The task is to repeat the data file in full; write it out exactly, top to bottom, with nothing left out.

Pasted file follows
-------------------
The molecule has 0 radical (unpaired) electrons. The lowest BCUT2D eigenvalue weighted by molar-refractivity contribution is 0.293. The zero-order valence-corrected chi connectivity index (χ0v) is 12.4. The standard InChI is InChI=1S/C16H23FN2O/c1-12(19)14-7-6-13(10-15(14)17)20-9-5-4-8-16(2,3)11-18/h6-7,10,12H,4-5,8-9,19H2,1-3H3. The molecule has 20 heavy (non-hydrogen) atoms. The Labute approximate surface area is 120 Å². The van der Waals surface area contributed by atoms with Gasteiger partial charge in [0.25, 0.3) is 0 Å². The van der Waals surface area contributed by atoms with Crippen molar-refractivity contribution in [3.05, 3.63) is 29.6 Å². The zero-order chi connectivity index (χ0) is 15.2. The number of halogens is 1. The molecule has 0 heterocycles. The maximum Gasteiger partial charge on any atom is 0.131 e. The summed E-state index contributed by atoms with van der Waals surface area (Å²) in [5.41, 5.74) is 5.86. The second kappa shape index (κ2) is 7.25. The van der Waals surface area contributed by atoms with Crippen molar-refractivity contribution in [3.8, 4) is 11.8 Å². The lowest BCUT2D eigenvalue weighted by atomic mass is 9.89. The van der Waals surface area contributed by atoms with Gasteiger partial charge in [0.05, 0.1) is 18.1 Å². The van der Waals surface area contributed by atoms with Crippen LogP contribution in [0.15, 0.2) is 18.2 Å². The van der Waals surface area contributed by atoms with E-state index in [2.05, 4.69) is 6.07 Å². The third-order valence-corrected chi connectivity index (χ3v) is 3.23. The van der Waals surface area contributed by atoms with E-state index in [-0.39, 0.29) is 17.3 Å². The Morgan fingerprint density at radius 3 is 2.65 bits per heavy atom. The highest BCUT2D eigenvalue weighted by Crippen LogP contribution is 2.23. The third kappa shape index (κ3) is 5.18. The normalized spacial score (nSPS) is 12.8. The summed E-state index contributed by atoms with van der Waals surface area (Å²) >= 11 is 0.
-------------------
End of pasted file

The molecule has 0 radical (unpaired) electrons. The lowest BCUT2D eigenvalue weighted by molar-refractivity contribution is 0.293. The zero-order valence-corrected chi connectivity index (χ0v) is 12.4. The standard InChI is InChI=1S/C16H23FN2O/c1-12(19)14-7-6-13(10-15(14)17)20-9-5-4-8-16(2,3)11-18/h6-7,10,12H,4-5,8-9,19H2,1-3H3. The molecule has 20 heavy (non-hydrogen) atoms. The Labute approximate surface area is 120 Å². The van der Waals surface area contributed by atoms with Gasteiger partial charge in [0.25, 0.3) is 0 Å². The van der Waals surface area contributed by atoms with Crippen molar-refractivity contribution in [3.05, 3.63) is 29.6 Å². The zero-order chi connectivity index (χ0) is 15.2. The number of halogens is 1. The molecule has 0 heterocycles. The maximum Gasteiger partial charge on any atom is 0.131 e. The summed E-state index contributed by atoms with van der Waals surface area (Å²) in [5.41, 5.74) is 5.86. The second kappa shape index (κ2) is 7.25. The van der Waals surface area contributed by atoms with Crippen molar-refractivity contribution in [3.8, 4) is 11.8 Å². The lowest BCUT2D eigenvalue weighted by atomic mass is 9.89. The van der Waals surface area contributed by atoms with Gasteiger partial charge in [0.05, 0.1) is 18.1 Å². The van der Waals surface area contributed by atoms with Crippen LogP contribution in [0.15, 0.2) is 18.2 Å². The van der Waals surface area contributed by atoms with E-state index in [2.05, 4.69) is 6.07 Å². The third-order valence-corrected chi connectivity index (χ3v) is 3.23. The van der Waals surface area contributed by atoms with E-state index in [-0.39, 0.29) is 17.3 Å². The Morgan fingerprint density at radius 3 is 2.65 bits per heavy atom. The highest BCUT2D eigenvalue weighted by Crippen LogP contribution is 2.23. The third kappa shape index (κ3) is 5.18. The normalized spacial score (nSPS) is 12.8. The summed E-state index contributed by atoms with van der Waals surface area (Å²) >= 11 is 0.